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Posted On: 1 March 2018 07:42 am
Updated On: 12 November 2020 01:59 pm

One in 10 Qatar residents suffer from kidney disorder

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With one in ten Qatar residents believed to have some form of kidney disorder, an official from Hamad Medical Corporation’s (HMC) Nephrology Division says recognizing World Kidney Day (WKD), observed annually on the second Thursday in March, is an important part of his team’s efforts to raise awareness of the importance of good kidney health.

The kidneys are a pair of bean-shaped organs measuring approximately five inches long and located just below the ribs at either side of the spine. They remove waste products and excess fluid from the body. All of the blood in your body passes through the kidneys several times a day.

Chronic kidney disease, also called chronic kidney failure, is the gradual loss of kidney function over a period of months or years. It can be caused by a number of factors, ranging from diseases such as diabetes, or can be inherited (passed on from a parent).

According to Dr. Hassan Al Malki, Head of HMC's Nephrology Department, there may be no signs or symptoms during the early stages of chronic kidney disease.

“It may not become apparent that a person has kidney disease until their kidney function is significantly impaired. Our kidneys are highly adaptable and able to compensate for lost function, so signs and symptoms may not appear until irreversible damage has occurred.

Kidney disease can affect people of all ages and races and it is important that we use the occasion of World Kidney Day to educate members of the community about how important this vital organ is and what they can do to protect it,” said Dr. Al Malki.

The signs and symptoms of kidney disease are often nonspecific, meaning they can also be caused by other illnesses or can be mistaken for other health conditions. Signs and symptoms of kidney disease can include nausea, vomiting, loss of appetite, fatigue, weakness, sleep problems, changes in how much you urinate, muscle twitches and cramps, swelling of feet and ankles, and high blood pressure (hypertension).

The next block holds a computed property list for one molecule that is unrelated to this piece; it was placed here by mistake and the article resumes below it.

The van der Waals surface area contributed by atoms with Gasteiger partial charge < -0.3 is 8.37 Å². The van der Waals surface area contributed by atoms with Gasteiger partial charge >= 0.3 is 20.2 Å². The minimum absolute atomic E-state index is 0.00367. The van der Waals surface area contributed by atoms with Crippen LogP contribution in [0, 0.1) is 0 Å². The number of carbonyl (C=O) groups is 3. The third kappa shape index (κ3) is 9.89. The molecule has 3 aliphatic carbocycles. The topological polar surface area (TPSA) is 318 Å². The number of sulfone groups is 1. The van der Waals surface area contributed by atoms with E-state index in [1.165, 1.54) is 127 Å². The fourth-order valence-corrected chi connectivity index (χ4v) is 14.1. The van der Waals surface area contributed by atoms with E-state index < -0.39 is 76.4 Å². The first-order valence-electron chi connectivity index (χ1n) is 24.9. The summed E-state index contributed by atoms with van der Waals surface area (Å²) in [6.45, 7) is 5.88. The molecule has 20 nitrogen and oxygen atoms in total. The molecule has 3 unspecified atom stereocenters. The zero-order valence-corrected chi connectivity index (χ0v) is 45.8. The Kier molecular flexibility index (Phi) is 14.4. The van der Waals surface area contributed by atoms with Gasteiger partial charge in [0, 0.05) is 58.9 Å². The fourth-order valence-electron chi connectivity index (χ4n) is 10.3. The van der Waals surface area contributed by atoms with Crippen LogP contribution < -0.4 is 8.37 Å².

This year’s theme for World Kidney Day is ‘Kidneys and Women’s Health – Include, Value, Empower.’ HMC has organized a number of public awareness events to mark the day, with activities focused on creating awareness of preventive behaviors, risk factors, disease signs and symptoms, as well as how to live with kidney disease.

Chronic kidney disease is believed to affect 195 million women worldwide and it is currently the eighth leading cause of death in women. According to Dr. Essa Abuhelaiqa, a Nephrologist and Consultant at Hamad General Hospital, diagnoses of kidney disorders are on the rise, especially among women, underscoring the significance of this year’s theme.

“This year’s theme provides us with a unique opportunity to reflect on the importance of women’s health and specifically their kidney health,” said Dr. Abuhelaiqa. “We have planned a series of events aimed at getting families involved in fun and educational activities that highlight the importance of an active lifestyle in maintaining kidney health.”

From 5 to 8 March, health awareness booths will be set up at the main entrances of Hamad General, Women’s, Al Wakra and Al Khor Hospitals. The booths will be staffed by clinical teams from HMC and will provide patients, visitors, and other members of the public with information leaflets and health education materials. Dietitians and nephrology educators will also be available to provide advice and answer questions.

Members of the public are also invited to participate in a walkathon on 9 March from 3pm to 6pm at the Doha Corniche.

From 11 to 13 March, HMC will also host various awareness activities at select primary health centers and secondary schools, as well as at Qatar University, the University of Calgary in Qatar, and Weill Cornell Medicine.

Cover image courtesy of Hamad Medical Corporation